Professional development and teaching go hand in hand. Educators are constantly evolving, changing, and incorporating the latest studies and practices for the betterment of their students. Among the topics that are high on the list are both mindfulness and self-care in the classroom. In a recent Facebook Live event, hosts and sixth-grade teaching partners Kayla Dessert and Aliceson Brandt gave some great tips on how to bring mindfulness and self-care—for both students and teachers—into the classroom.
Along the way, fourth-grade teacher Nichole Watson and behavior specialist Michelle Harrison joined in to offer additional ideas. Then they invited viewers to add their own wisdom. Here’s a handy list of those amazing tricks to encourage mindfulness for students. We hope they bring you more calmness and clarity in the upcoming school year.
1. Bring on the glitter.
I have a glitter jar that our school counselor made. I shake it and sit it down. The kids watch closely, noticing when the glitter stops. —Katie
2. Take just a minute.
I do mindfulness minutes. We take a few minutes for students to reflect on their mental space before class starts. Then they can share with the teacher or express it in writing for themselves. —Grace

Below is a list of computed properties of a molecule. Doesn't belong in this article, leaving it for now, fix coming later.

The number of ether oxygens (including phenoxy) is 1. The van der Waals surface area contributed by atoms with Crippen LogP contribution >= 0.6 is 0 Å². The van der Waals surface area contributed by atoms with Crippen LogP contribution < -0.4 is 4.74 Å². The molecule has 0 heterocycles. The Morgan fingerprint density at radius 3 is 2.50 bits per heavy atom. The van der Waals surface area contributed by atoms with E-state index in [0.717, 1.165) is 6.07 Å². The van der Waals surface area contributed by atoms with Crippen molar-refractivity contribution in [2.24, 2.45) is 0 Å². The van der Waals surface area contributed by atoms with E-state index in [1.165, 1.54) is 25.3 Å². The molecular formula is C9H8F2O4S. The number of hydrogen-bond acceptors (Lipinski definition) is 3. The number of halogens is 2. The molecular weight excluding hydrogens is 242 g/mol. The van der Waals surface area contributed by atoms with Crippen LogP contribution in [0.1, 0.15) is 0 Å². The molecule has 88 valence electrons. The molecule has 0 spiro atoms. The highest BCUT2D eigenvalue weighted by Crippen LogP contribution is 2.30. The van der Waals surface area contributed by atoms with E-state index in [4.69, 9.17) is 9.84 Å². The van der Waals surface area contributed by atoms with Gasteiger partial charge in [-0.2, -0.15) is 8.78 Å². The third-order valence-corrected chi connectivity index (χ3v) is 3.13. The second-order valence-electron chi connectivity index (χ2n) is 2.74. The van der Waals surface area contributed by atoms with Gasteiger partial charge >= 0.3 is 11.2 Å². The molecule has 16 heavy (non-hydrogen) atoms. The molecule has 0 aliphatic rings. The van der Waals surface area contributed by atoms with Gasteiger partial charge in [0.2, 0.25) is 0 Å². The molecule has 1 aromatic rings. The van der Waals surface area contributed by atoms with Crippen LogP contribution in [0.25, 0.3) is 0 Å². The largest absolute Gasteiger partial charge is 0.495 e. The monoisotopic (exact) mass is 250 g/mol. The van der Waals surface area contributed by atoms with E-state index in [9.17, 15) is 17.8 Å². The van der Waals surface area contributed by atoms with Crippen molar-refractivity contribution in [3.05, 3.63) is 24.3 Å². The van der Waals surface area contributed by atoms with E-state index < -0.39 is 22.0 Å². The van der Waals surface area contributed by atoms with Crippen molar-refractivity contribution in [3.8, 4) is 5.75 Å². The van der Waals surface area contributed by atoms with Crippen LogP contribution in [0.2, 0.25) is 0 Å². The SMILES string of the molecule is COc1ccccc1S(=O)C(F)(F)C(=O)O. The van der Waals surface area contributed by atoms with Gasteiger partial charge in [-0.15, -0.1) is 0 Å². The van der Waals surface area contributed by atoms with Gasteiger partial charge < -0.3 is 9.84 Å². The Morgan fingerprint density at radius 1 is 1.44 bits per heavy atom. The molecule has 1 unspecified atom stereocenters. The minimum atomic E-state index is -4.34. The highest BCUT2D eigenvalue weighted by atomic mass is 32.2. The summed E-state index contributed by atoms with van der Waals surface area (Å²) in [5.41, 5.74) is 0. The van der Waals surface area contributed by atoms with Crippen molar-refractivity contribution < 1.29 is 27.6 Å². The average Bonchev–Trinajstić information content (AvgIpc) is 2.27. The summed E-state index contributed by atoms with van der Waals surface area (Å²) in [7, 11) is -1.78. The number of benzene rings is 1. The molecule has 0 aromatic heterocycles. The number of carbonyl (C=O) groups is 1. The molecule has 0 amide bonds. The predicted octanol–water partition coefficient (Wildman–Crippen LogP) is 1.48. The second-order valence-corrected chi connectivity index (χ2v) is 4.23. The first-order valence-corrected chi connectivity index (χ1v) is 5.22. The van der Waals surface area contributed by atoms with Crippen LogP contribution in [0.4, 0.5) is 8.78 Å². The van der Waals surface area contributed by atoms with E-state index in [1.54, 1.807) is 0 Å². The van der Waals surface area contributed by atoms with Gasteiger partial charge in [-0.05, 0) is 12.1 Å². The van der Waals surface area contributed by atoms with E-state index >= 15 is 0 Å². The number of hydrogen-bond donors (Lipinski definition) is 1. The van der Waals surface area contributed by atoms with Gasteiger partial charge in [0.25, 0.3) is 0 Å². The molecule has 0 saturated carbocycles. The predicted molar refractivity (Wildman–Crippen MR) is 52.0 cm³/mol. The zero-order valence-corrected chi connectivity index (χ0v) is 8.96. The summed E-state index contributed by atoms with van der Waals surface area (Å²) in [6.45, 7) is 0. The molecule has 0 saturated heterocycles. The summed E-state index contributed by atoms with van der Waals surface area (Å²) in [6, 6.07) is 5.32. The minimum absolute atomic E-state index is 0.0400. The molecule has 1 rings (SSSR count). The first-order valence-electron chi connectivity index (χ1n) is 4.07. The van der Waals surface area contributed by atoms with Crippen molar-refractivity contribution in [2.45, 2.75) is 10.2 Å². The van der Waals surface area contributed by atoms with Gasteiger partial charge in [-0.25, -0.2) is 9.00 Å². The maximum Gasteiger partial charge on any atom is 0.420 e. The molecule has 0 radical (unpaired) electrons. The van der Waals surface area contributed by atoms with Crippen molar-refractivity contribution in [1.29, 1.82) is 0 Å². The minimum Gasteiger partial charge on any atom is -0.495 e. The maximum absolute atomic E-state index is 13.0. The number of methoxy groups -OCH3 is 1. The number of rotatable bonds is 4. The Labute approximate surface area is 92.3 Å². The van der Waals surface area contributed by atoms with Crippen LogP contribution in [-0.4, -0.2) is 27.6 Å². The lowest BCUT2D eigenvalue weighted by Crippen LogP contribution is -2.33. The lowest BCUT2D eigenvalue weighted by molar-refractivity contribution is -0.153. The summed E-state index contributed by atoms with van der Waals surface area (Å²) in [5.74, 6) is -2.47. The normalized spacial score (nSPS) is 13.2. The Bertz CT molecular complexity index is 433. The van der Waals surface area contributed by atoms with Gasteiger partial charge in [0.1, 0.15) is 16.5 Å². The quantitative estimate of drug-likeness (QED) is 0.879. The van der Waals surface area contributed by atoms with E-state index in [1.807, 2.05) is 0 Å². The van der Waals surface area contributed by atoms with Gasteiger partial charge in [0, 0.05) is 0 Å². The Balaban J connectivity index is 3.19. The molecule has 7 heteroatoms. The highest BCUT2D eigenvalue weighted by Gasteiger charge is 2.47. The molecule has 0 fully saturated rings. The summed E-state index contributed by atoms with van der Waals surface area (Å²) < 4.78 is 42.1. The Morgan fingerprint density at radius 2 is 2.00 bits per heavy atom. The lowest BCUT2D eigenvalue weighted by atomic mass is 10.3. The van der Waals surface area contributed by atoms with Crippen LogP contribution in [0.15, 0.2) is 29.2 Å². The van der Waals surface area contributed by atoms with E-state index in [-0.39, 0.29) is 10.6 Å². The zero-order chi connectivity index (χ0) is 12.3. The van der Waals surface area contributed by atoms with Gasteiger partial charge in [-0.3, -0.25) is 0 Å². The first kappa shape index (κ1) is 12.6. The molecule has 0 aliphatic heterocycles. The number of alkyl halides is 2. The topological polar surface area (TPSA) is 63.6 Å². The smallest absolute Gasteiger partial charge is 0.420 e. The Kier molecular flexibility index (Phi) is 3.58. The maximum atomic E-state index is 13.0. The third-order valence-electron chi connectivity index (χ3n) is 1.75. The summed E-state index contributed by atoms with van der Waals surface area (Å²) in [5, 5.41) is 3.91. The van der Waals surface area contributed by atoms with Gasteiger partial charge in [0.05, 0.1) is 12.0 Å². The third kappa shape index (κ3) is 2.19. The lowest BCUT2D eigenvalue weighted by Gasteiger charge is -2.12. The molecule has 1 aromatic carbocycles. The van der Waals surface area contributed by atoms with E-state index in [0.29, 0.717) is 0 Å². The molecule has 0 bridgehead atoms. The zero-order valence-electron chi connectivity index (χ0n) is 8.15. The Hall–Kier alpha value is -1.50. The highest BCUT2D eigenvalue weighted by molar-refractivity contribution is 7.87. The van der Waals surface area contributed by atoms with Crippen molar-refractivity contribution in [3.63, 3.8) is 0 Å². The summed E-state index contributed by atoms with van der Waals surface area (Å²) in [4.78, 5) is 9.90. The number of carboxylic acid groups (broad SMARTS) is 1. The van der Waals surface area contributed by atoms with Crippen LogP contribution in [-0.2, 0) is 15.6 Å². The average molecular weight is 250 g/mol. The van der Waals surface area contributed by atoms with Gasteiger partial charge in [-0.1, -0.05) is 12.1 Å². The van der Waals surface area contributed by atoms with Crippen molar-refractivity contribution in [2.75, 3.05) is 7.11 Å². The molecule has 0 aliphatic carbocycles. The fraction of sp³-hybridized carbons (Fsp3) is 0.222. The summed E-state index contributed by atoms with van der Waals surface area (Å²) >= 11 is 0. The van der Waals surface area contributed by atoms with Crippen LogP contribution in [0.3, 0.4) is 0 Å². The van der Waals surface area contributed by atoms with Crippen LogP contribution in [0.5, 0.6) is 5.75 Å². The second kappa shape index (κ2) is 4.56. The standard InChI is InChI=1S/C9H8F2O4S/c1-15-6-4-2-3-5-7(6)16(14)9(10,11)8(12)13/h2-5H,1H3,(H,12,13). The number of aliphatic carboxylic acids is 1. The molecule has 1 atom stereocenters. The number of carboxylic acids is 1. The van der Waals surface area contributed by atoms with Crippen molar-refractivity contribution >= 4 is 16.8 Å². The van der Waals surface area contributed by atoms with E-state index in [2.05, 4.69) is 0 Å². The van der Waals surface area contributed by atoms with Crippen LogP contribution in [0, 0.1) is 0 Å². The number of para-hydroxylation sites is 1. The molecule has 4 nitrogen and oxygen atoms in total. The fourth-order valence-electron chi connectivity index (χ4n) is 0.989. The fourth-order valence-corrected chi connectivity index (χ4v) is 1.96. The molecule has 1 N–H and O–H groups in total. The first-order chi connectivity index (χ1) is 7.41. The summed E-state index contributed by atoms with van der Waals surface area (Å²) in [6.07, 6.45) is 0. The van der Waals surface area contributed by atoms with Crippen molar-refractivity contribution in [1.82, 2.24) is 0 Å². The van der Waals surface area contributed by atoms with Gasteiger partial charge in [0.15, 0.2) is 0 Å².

3. Introduce mindfulness with a book.
I read the book Lemonade Hurricane to introduce mindfulness to my kids. We also do five minutes of meditation each day to breathe and focus ourselves. —Anna
4. Use a visual to help with breathing.
We use finger breathing. We start at our pinky and trace each finger. As we go up, we breathe in, and as we trace down, we breathe out. It works well. —MaKayla
5. Have a go-to tool students know.
I use a spiral maze, which the kids color. When it’s time to wind down, I ask the kids to take out their spiral boards and trace the spiral maze back and forth until they feel their bodies and minds calm down. —Monica
6. Try Wellness Wednesdays.